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Definition of Evangelical

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  • Cow Poke
    replied
    Originally posted by One Bad Pig View Post
    Sort of. The introduction seems to have rapidly become rather more cautions than your synopsis implies, and outsiders were only invited to witness part of worship until they'd made a commitment to Christ. Once Christianity was proscribed, people could not be as freely open about it.
    No disagreement whatsoever -- I could have elaborated, but given the persecution at the time, I thought that was an 'obvious'.

    Leave a comment:


  • One Bad Pig
    replied
    Originally posted by Cow Poke View Post
    I have seen that kind of summary expressed, along with the notion that "fellowship meetings" (Church services) were as much about introducing new Christians to their new family as it was about worship. It was assumed that you would be winning people to Jesus during the week, then bringing them to the Church Service for them to meet their new family.
    Sort of. The introduction seems to have rapidly become rather more cautions than your synopsis implies, and outsiders were only invited to witness part of worship until they'd made a commitment to Christ. Once Christianity was proscribed, people could not be as freely open about it.

    Leave a comment:


  • Cow Poke
    replied
    Originally posted by Adrift View Post
    You should check out Michael Green's Evangelism in the Early Church. In surveying the early church up until the third century, he demonstrates that the Great Commission did, in fact, apply to all believers. As he writes in the epilogue,

    Source: Evangelism in the Early Church Revised ed. Edition by Michael Green, Wm. B. Eerdmans Publishing, 2004, pp. 380-81

    One of the most striking features in evangelism in the early days was the people who engaged in it. Communicating the faith was not regarded as the preserve of the very zealous or of the officially designated evangelist. Evangelism was the prerogative and the duty of every church member. We have seen apostles and wandering prophets, nobles and paupers, intellectuals and fishermen all taking part enthusiastically in this the primary task committed by Christ to his Church. The ordinary people of the Church saw it as their job: Christianity was supremely a lay movement, spread by informal missionaries. The clergy of the Church saw it as their responsibility, too: bishops and presbyters, together with doctors of the Church like Origen and Clement, and philosophers like Justin and Tatian, saw the propagation of the gospel as their prime concern. They seem not to have allowed the tasks of teaching, caring, and administering to make them too busy to bring individuals and groups from unbelief to faith. The spontaneous outreach of the total Christian community gave immense impetus to the movement from the very outset.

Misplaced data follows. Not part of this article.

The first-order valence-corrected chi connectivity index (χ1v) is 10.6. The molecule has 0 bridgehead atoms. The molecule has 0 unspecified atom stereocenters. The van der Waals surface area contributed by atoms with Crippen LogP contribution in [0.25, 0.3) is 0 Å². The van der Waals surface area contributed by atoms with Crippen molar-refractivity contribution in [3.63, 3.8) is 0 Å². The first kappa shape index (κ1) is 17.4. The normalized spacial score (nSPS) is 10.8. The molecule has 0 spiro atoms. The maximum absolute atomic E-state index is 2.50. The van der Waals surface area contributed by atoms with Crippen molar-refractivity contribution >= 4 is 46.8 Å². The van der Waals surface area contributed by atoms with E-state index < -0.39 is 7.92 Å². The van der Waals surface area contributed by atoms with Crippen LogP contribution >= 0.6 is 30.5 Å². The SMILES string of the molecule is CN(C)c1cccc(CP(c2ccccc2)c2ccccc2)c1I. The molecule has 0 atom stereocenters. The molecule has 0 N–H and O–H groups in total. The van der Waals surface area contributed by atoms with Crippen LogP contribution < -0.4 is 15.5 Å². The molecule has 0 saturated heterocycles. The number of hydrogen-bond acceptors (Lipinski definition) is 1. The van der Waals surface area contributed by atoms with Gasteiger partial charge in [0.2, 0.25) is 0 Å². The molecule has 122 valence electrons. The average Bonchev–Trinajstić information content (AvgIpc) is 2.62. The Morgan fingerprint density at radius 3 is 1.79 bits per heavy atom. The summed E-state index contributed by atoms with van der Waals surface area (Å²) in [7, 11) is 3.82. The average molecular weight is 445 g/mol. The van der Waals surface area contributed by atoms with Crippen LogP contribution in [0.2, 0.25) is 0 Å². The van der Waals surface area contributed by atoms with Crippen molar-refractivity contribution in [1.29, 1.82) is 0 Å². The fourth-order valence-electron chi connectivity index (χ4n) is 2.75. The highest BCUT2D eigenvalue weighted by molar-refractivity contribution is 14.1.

What is more, this infectious enthusiasm on the part of such diverse people of differing ages, backgrounds, sex and cultures was backed up by the quality of their lives. Their love, their joy, their changed habits and progressively transformed characters gave great weight to what they had to say. Their community life, though far from perfect, as Christian writers were constantly complaining, was nevertheless sufficiently different and impressive to attract notice, to invite curiosity and to inspire discipleship in an age that was as pleasure-conscious, as materialistic and as devoid of serious purpose as our own. Paganism saw in early Christianity a quality of living, and supremely of dying, which could not be found elsewhere.

    © Copyright Original Source

    I have seen that kind of summary expressed, along with the notion that "fellowship meetings" (Church services) were as much about introducing new Christians to their new family as it was about worship. It was assumed that you would be winning people to Jesus during the week, then bringing them to the Church Service for them to meet their new family.

    Today, it seems that in many "evangelical" churches, the extent of "Evangelism" is that we just "have Church" and if a lost person happens to stumble in, maybe they'll get saved.

    Leave a comment:


  • Adrift
    replied
    You should check out Michael Green's Evangelism in the Early Church. In surveying the early church up until the third century, he demonstrates that the Great Commission did, in fact, apply to all believers. As he writes in the epilogue,

    Source: Evangelism in the Early Church Revised ed. Edition by Michael Green, Wm. B. Eerdmans Publishing, 2004, pp. 380-81